rpm will require a venturi size of 38 mm, and therefore an ideal barrel size of 47.5 mm (i.e., 38 x
1.25). For this application 45 DCOE is the solution, since 38 mm chokes are not available for 40s
or even larger carburetors (see Table 2).
Exercise 1
(Solution on p. 14.)
What venturi size will a 1600 cc Ford crossow engine require if its maximum power is delivered
at 6500 rpm?
4 Main jet and air corrector size selection
Once the choice of venturi is made, the appropriate sizes of the main jet and air corrector can be made. The
main jet (Figure 5) and air corrector (Figure 6) are positioned either end of the emulsion tube (Figure 7),
which is located beneath the jet inspection cover (4 in Figure 2). Both main jets and air correctors are sized
in increments of 5, and the sizes are embossed on the outside of both (e.g., Figure 5).
Figure 5: A pair of main jets.
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Figure 6: A pair of air correctors.
Figure 7: Diagram of the main jet assembly for Weber DCOE carburetors.
The main jet has an eect over the whole rev range, whereas changing the air correction jet has more
eect at higher revs. Increasing the size of the main jet will enrich the fuel mixture and visa versa. In
contrast, increasing the size of the air correction jet will lean out the mixture. A summary of the results of
changes in the main and air correction jets is given in Figure 8.
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Figure 8: The relationship between jet size and fuel mixture.
The formula for the calculation of main jet size when the main venturi size is known is (2). This will give
a 'safe' starting point for the main jet size. The air corrector jet initial settings should be about 50 higher
than the main jet, (3).
(2)
(3)
Example 2
Using the results from Example 1 for the 2000 cc Vauxhall/Opel engine, a venturi size of 38 mm
will calculate a main jet size of 152. Since main jets are sized in increments of 5, so a main jet of
150 would be suitable, while the appropriate air corrector would be 200. However, a main jet of
155 and air corrector of 205 could also be tried.
Exercise 2
(Solution on p. 14.)
What main jet and air corrector sizes will be needed for Ford 1600 cc crossow engine with a
venturi size of 30 mm? What if the venturi was increased to 32 mm?
5 Emulsion tube selection
The emulsion tube (Figure 7 and Figure 9) holds the main jet and the air corrector, and is located (13 in
Figure 2) beneath the jet inspection cover (4 in Figure 2). The size of the emulsion tube is dened by the
cylinder capacity. Table 3 shows suggested emulsion tube types for a given single cylinder capacity.
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Figure 9: An emulsion tube for a DCOE carburetor. The main jet ts into the bottom while the air
corrector ts in the top.
Cylinder capacity (cc)
Suggested emulsion tube
250 325
F11
275 400
F15
350 475
F9, F16
450 575
F2
Table 3: Suggested emulsion tube type for a given single cylinder capacity.
Example 3
For a 2000 cc Vauxhall/Opel engine each cylinder capacity is 500 cc and a F2 emulsion tube would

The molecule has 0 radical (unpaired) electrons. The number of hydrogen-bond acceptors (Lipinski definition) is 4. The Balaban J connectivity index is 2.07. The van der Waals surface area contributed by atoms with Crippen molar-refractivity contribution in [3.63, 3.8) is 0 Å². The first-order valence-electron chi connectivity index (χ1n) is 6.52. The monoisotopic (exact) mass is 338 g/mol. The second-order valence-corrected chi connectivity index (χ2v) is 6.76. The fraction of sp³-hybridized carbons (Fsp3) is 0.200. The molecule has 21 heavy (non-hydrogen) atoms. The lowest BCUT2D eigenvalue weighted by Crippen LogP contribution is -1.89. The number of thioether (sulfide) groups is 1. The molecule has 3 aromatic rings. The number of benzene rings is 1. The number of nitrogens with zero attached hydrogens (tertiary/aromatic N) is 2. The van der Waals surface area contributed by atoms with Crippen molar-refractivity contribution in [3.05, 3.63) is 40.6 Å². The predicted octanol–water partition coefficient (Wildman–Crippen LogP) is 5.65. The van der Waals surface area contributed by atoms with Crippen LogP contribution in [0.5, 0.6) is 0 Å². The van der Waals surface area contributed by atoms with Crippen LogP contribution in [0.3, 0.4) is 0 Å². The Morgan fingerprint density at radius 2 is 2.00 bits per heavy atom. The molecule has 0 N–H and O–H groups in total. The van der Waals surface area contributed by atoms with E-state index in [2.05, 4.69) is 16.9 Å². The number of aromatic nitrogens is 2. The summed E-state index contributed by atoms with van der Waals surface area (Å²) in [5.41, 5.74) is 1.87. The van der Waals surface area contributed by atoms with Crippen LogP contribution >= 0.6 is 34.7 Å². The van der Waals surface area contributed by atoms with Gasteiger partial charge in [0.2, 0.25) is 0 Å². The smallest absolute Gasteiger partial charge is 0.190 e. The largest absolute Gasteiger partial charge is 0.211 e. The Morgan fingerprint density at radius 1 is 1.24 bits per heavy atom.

be appropriate. However, a 2000 cc engine in just on the cusp of change for emulsion tube type
between F16 and F2, if you already have F16 tubes, use them it is not worth the expense of change,
they will just cause the main circuit to start marginally earlier.
Exercise 3
What emulsion tube would be used for a 1600 cc Ford crossow engine?
(Solution on p. 14.)
6 Idle Jet selection
Idle jets (Figure 10 and Figure 11) cause a lot of confusion; although their name suggests that they govern
the idle mixture, this is not true. The idle mixture is actually metered by the idle volume screws (56 in
Figure 2) mounted on top of each barrel. The function of the idle jet is to control the progression between
closed throttle and the main jet circuit. As such it is important to smooth progression between closed
throttle and acceleration and for part throttle driving. If this circuit is too weak then the engine will stutter
or nosedive when opening the throttle, too rich and the engine will hunt and surge especially when hot.
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Figure 10: An example of an idle jet for a DCOE carburetor.
Figure 11: Diagram of idle jet assembly for a Weber DCOE carburetor.
Idle jets have two numbers; the rst is the size of the fuel orice (Figure 11), while the second `f' number,
is the air bleed (also known as the air drilling, see Figure 11). As with the emulsion tube, the idle jet is
chosen based upon the cylinder volume. Table 4 shows the approximate idle jet sizes for given engine sizes;
this assumes one carburetor barrel per inlet port, i.e., two DCOEs per 4 cylinder engine.
Engine size (cc)
Idle jet size
1600
40/45
1800
45/50
2000
50/55
2100
55/60
Table 4: The idle jet sizes appropriate for a given engine size.
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For each size of idle jet there are a range of air bleed alternatives available. The ones in normal use are
F2, F8, F9 and F6. Generally speaking start your selection with an F9 air bleed. A full list of the various
`f' numbers as it relates the rich to lean running is shown in Figure 12.
Figure 12: The most commonly used air size designations, running from weak to rich. Those in most
normal use are shown in bold.
7 Setting the idle and slow running
Rough running at idle is normally due to the idle mixture and balance settings between multiple carburetors